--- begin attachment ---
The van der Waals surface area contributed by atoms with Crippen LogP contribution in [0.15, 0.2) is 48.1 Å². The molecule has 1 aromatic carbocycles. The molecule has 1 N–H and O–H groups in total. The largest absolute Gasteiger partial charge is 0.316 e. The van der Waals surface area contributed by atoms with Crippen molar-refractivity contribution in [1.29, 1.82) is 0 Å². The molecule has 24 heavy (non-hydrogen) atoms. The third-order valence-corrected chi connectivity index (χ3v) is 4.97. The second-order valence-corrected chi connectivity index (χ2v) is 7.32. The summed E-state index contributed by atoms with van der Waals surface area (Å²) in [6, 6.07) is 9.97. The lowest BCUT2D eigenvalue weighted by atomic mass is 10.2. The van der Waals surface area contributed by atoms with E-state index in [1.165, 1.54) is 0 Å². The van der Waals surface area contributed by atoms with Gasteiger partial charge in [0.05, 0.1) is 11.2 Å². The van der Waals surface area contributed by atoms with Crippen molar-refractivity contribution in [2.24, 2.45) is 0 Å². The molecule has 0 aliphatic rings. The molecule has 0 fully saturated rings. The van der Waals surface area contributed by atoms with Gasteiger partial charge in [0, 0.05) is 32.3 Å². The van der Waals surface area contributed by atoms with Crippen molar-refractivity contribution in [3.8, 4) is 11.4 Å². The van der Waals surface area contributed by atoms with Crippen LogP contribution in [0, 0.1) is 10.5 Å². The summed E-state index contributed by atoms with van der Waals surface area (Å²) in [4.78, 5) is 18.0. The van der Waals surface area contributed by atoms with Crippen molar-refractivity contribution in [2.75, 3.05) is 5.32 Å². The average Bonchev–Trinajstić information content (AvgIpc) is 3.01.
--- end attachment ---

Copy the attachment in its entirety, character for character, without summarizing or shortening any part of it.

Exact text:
The van der Waals surface area contributed by atoms with Crippen LogP contribution in [0.15, 0.2) is 48.1 Å². The molecule has 1 aromatic carbocycles. The molecule has 1 N–H and O–H groups in total. The largest absolute Gasteiger partial charge is 0.316 e. The van der Waals surface area contributed by atoms with Crippen molar-refractivity contribution in [1.29, 1.82) is 0 Å². The molecule has 24 heavy (non-hydrogen) atoms. The third-order valence-corrected chi connectivity index (χ3v) is 4.97. The second-order valence-corrected chi connectivity index (χ2v) is 7.32. The summed E-state index contributed by atoms with van der Waals surface area (Å²) in [6, 6.07) is 9.97. The lowest BCUT2D eigenvalue weighted by atomic mass is 10.2. The van der Waals surface area contributed by atoms with E-state index in [1.165, 1.54) is 0 Å². The van der Waals surface area contributed by atoms with Gasteiger partial charge in [0.05, 0.1) is 11.2 Å². The van der Waals surface area contributed by atoms with Crippen molar-refractivity contribution in [2.24, 2.45) is 0 Å². The molecule has 0 aliphatic rings. The molecule has 0 fully saturated rings. The van der Waals surface area contributed by atoms with Gasteiger partial charge in [0, 0.05) is 32.3 Å². The van der Waals surface area contributed by atoms with Crippen molar-refractivity contribution in [3.8, 4) is 11.4 Å². The van der Waals surface area contributed by atoms with Crippen LogP contribution in [0, 0.1) is 10.5 Å². The summed E-state index contributed by atoms with van der Waals surface area (Å²) in [4.78, 5) is 18.0. The van der Waals surface area contributed by atoms with Crippen molar-refractivity contribution in [2.75, 3.05) is 5.32 Å². The average Bonchev–Trinajstić information content (AvgIpc) is 3.01.